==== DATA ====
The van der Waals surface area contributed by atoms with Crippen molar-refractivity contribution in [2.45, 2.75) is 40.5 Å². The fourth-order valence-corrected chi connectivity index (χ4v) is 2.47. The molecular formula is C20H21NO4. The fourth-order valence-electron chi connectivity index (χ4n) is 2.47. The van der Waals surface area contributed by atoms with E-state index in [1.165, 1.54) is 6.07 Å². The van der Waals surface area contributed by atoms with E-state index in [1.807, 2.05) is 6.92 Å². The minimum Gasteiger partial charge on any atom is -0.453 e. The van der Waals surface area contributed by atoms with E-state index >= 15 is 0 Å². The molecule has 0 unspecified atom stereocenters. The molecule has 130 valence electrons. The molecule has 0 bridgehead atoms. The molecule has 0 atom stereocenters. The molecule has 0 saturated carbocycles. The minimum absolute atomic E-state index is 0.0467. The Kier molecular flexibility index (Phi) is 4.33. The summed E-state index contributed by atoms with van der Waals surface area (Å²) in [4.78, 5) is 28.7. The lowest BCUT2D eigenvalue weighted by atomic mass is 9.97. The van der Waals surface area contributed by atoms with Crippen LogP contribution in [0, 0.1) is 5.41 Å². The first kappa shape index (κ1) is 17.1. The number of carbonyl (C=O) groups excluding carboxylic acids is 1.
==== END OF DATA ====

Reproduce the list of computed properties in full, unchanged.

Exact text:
The van der Waals surface area contributed by atoms with Crippen molar-refractivity contribution in [2.45, 2.75) is 40.5 Å². The fourth-order valence-corrected chi connectivity index (χ4v) is 2.47. The molecular formula is C20H21NO4. The fourth-order valence-electron chi connectivity index (χ4n) is 2.47. The van der Waals surface area contributed by atoms with E-state index in [1.165, 1.54) is 6.07 Å². The van der Waals surface area contributed by atoms with E-state index in [1.807, 2.05) is 6.92 Å². The minimum Gasteiger partial charge on any atom is -0.453 e. The van der Waals surface area contributed by atoms with E-state index >= 15 is 0 Å². The molecule has 0 unspecified atom stereocenters. The molecule has 130 valence electrons. The molecule has 0 bridgehead atoms. The molecule has 0 atom stereocenters. The molecule has 0 saturated carbocycles. The minimum absolute atomic E-state index is 0.0467. The Kier molecular flexibility index (Phi) is 4.33. The summed E-state index contributed by atoms with van der Waals surface area (Å²) in [4.78, 5) is 28.7. The lowest BCUT2D eigenvalue weighted by atomic mass is 9.97. The van der Waals surface area contributed by atoms with Crippen LogP contribution in [0, 0.1) is 5.41 Å². The first kappa shape index (κ1) is 17.1. The number of carbonyl (C=O) groups excluding carboxylic acids is 1.